University of Wisconsin Digital Collections
Link to University of Wisconsin Digital Collections
Link to University of Wisconsin Digital Collections
Foreign Relations of the United States

Page View

United States Department of State / Foreign relations of the United States diplomatic papers, 1938. General

The German-Czechoslovak crisis,   pp. 483-739 PDF (95.9 MB)

Page 735

be shared by the German Government which I understand has already turned
the areas in question over to the German civil administrative authorities
and is treating them in most respects as integral portions of the German
 Since there appears to be no authoritative expression of opinion and probably
not even any agreement on this point between the parties concerned I can
only suggest that the Department draw its own conclusions on the basis of
the facts reported above.
* Memorandwim of Conversation, by the Chief of the Division of European Affairs
[WASrnNGT0N,] December 22, 1938.
 Major Percy Black, IT. S. A., Assistant Military Attache in Berlin, called.
He reported that he had every reason to believe that Germany would start
moving again in the early Spring. He knew as a fact that certain key reserve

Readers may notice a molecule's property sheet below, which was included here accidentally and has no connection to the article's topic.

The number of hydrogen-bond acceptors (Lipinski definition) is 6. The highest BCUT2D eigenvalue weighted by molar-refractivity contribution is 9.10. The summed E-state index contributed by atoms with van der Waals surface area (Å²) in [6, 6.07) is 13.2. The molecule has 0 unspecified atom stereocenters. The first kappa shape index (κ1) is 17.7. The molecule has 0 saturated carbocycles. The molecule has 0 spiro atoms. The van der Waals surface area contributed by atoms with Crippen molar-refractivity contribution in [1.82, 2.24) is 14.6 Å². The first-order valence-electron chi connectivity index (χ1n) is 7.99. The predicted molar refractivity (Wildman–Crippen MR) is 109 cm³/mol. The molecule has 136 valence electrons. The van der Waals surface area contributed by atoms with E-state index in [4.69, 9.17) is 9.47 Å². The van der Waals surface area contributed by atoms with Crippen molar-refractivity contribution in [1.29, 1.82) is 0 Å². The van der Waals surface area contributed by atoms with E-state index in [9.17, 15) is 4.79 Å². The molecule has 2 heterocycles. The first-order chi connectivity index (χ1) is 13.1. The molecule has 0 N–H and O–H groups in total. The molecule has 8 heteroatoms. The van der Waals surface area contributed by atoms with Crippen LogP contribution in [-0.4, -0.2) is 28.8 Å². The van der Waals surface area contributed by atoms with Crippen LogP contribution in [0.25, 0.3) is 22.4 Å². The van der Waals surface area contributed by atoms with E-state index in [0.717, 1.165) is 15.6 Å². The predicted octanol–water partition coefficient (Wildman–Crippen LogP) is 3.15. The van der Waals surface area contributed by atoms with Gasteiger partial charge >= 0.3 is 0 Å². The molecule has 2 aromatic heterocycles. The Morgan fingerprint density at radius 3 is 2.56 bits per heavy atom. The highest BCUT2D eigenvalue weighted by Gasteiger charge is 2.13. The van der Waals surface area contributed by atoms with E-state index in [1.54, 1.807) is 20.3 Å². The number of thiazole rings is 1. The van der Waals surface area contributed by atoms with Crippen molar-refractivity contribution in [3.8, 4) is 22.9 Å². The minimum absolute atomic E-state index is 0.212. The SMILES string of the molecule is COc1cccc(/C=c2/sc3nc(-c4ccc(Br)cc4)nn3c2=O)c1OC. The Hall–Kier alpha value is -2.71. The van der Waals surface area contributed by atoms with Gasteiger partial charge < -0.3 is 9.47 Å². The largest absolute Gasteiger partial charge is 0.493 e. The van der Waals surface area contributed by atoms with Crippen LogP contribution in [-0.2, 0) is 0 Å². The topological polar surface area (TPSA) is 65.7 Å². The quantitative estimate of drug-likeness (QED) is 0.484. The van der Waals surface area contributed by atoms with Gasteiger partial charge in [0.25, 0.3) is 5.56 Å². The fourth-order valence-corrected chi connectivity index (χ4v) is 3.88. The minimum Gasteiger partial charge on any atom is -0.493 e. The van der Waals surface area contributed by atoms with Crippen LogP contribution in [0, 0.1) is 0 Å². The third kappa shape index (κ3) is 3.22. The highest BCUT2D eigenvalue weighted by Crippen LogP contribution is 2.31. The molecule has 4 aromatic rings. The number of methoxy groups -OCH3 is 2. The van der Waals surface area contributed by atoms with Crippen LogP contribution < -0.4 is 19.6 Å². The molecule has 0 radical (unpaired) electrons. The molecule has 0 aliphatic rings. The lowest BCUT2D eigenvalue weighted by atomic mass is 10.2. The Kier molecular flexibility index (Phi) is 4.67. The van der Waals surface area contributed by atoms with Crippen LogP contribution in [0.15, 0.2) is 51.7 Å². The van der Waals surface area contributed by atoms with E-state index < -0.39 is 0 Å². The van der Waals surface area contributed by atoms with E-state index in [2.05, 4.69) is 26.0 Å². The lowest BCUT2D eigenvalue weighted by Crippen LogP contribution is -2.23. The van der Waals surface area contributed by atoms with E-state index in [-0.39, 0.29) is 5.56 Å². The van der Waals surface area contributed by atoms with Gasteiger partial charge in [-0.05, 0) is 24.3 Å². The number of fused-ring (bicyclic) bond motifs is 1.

officers and certain transport bodies had received orders to hold themselves
in readiness as of January 20. (Curiously enough this date coincided closely
with the time Ambassador Kennedy had told me the British regarded as the
end of the safe era.) He thought that the move would be eastward this time
though he was indefinite in his opinions as to just where it would strike.
He felt that Danzig would be absorbed without difficulty and likewise Memel.
He thought that ultimately the Polish Corridor would be solved—not
by granting Germany an autobahn across the Polish Corridor but by granting
Poland an autobahn to Gdynia across German recovered territory. He did not
believe that this eastward movement would result in general war: (a) partly
because France and England could not close in the gap between Germany and
themselves, and (b) partly because nobody would fight for Poland. On the
other hand, he thought the Poles themselves would fight, rather than follow
the surrender technique of the Czechs. During the crisis of last September
the Germans had denuded East Prussia of troops and had made no efforts to
cover their left flank in Silesia. This could only indicate close cooperation
between Polish and German General Staffs. I asked Major Black how long he
thought it would have taken the German Army to overcome Czech resistance.
He replied, "Not more than two weeks and probably less". The Czech
such as they were were excellent, but there were serious gaps in them which
the Germans knew about. More important, however, was the fact that the Czech
plan of defense was to protect the frontiers with approximately equal strength
everywhere rather than mass a preponderant

Go up to Top of Page